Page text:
The Laughing Irish: Three ND Comedians Say Being Funny Takes Serious Work


Author: Andrew S. Hughes '89, '95M.A.


That’s what John Garrett ’98 felt one October afternoon as he left work. Splat. A bird had pooped on his head. “The next night I went to the open mike with it,” he says. “I just went on stage and talked about it. I didn’t even have a joke. I just wanted to say it out loud in front of a bunch of people.” That’s how it is for a stand-up comedian—every moment, even an embarrassing one, is fodder for material. “I taped it,” Garrett says of his use of the story at the open mike. “Then you listen to your tape and figure out what’s funny and what’s not funny, what you need to embellish or did wrong. That’s easily going to be a minute and a half or two minutes, and I haven’t even carved it out yet.” Just three years into it, however, Garrett has started to carve out his career in stand-up comedy as an emcee at comedy clubs within a two- to three-hour drive from his home in Indianapolis, where he works as a senior financial analyst for Clarian Health Partners. Last September, Garrett and Jim Brogan ‘70 and Owen Smith ’95 performed together at Washington Hall as the Laughing Irish. Each comic performed alone, and then the three of them answered questions from the audience of about 300 students and a few faculty and alumni. Garrett spearheaded the show and has created a website for them,, with the hope that they’ll be able to book more shows together. Garrett also kept track of the show’s length. “We have to get the show over before parietals,” Garrett told the audience. “We all know what happens at Notre Dame at 2 a.m. Spontaneous orgies. And we wouldn’t want that to happen in Washington Hall.” Smith and Garrett “are right on schedule” with their development as comics and in their careers, Brogan says during a group interview at Washington Hall before the show. Brogan has been in stand-up since 1975 and was a writer and talent booker for nine years on The Tonight Show with Jay Leno. “It’s really starting to click now,” Garrett says. “I can comfortably get up and do 20 minutes without thinking about it. . . . It’s knowing who I am and where I’m coming from, being the corporate, cubicle guy. The stand-up ‘Dilbert,’ if you will, is a niche that not many people do.” Smith is just about ready to bust out as a star. In addition to the 250 dates he plays each year as a stand-up comedian, he’s been featured on Def Comedy Jam on HBO, Comic View on BET and Star Search on CBS. He’s also acted in episodes of the television shows Cupid and Monk. “As a performer, I can feel it shifting, like a lot of the anxieties I used to have are no longer there,” Smith says. “When I first started, I had attitude and energy and likeability but no substance. I took some years to find substance. I wanted to find topics that would inspire people. . . . Now, I think I’m at that point of adding the attitude I once had into the substance.” “I was almost the opposite,” Garrett says. “My jokes were funny, but I was so dry they didn’t work onstage.” “I think it’s just a matter of doing it long enough to get good at it in front of an audience,” Brogan says. “What takes a long time is finding what an audience would accept from you. . . . It takes at least three or four years to find yourself as a comic.” The first time Brogan performed standup in New York, he opened with an impersonation of Father Robert F. Griffin, CSC, the legendary, late University chaplain and one of his favorite people at Notre Dame. In New York, however, no one in the audience knew who Father Griff was or why Brogan’s impersonation of him should make them laugh. They didn’t. That’s an important lesson that Smith and Garrett have already learned with their acts. “When you stand on stage, no one in here knows me or shares a history with me,” Smith says, and Garrett backs him up on that point. “Your friends will humor you,” Garrett says. “In the comedy clubs, if they don’t think it’s funny, they’re not going to laugh. They’re not going to humor you.” Gathering material is a matter of discipline. “I just sit down with a notebook and say I’m going to write for an hour,” Brogan says. Paying attention also counts. Professional comics, Smith says, are on the job 24 hours a day. “Your antenna is always up,” he notes. “You’re just listening to people all of the time.” What reads funny on the page, however, needs to be performed first before Brogan, Garrett or Smith knows if a bit works for his act.“You have to write it and then present it to people who don’t really care about it,” Smith says. “It can take years to hone the perfect 45 minutes, or even seven minutes.” As with any other piece of writing, and stand-up routines are written works for most comedians, the individual bits have to flow between one another to create a seamless set. “In the past month or so, I’ve written another five minutes that I’m trying to fit in,” Garrett says. “It’s a funny bit in and of itself, but then you have to figure out how it fits into the bigger puzzle of your act. It’s more difficult than it sounds.” One thing Brogan, Garrett and Smith have discovered is that audiences don’t accept obscenities from any of them. They don’t sound authentic coming from any of them, they say, so they’ve each made the decision to be “clean comics.” “It never occurred to me to work any other way,” Brogan says. “I would hate to have my parents in the audience and embarrass them.” Both Garrett and Smith say swear words feel as unnatural to them as they do to Brogan. “I wasn’t raised around harsh language,” Smith says. “It’s hard for me to sell it.” Also, Garrett says, clean comics have an advantage over ones who use swear words when it comes to getting booked to work at corporate functions, churches, on television and even in comedy clubs. “The big acts usually aren’t dirty, and they don’t want someone to go in front of them who’s going to be dirty because then the crowd just expects the next guy to be that plus more,” he says. “It really sets the tone. If you have someone before you who has a brash attitude or a tone that’s totally different than you, it’s tough to get the crowd back right away.” Instead, Brogan, Garrett and Smith share an affinity for deadpan wit, some storytelling, observations on everyday life and, in Brogan’s case, playful, impromptu interrogations of people in the audience. Brogan and Garrett exhibit a similar easygoing charm, while Smith is a bit more animated in tone and style. “They say that when you find the right one, you’ll know,” Smith said about dating during his evening act. “What if you know, and she doesn’t? Now you’re stalking.” These days, both Smith and Garrett are stalking the career success Brogan is enjoying. “The idea,” Brogan says, “is to just keep on creating and have a creative life.”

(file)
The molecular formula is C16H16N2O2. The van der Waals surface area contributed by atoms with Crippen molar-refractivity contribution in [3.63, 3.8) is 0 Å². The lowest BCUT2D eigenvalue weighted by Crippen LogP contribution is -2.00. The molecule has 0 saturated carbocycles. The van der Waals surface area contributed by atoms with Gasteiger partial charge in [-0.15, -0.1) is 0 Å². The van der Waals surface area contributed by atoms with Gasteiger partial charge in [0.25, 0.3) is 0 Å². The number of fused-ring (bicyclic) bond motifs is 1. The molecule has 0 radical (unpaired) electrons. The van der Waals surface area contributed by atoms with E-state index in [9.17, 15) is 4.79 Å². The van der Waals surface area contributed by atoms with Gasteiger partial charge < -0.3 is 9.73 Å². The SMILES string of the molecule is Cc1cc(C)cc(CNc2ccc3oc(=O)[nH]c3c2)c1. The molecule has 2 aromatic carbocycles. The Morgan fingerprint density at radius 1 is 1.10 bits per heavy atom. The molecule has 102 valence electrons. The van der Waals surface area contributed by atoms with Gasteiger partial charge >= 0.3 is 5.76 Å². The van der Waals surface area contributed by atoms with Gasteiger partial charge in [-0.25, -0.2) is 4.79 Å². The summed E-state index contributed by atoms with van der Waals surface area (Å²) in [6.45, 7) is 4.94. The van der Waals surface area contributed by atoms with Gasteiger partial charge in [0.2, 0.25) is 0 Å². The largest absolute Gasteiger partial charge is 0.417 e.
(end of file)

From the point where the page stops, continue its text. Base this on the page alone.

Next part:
Andrew S. Hughes is a reporter in the features department at the South Bend (Indiana) Tribune. During academic breaks, he works as an announcer at Notre Dame’s public radio station, WSND-FM (88.9).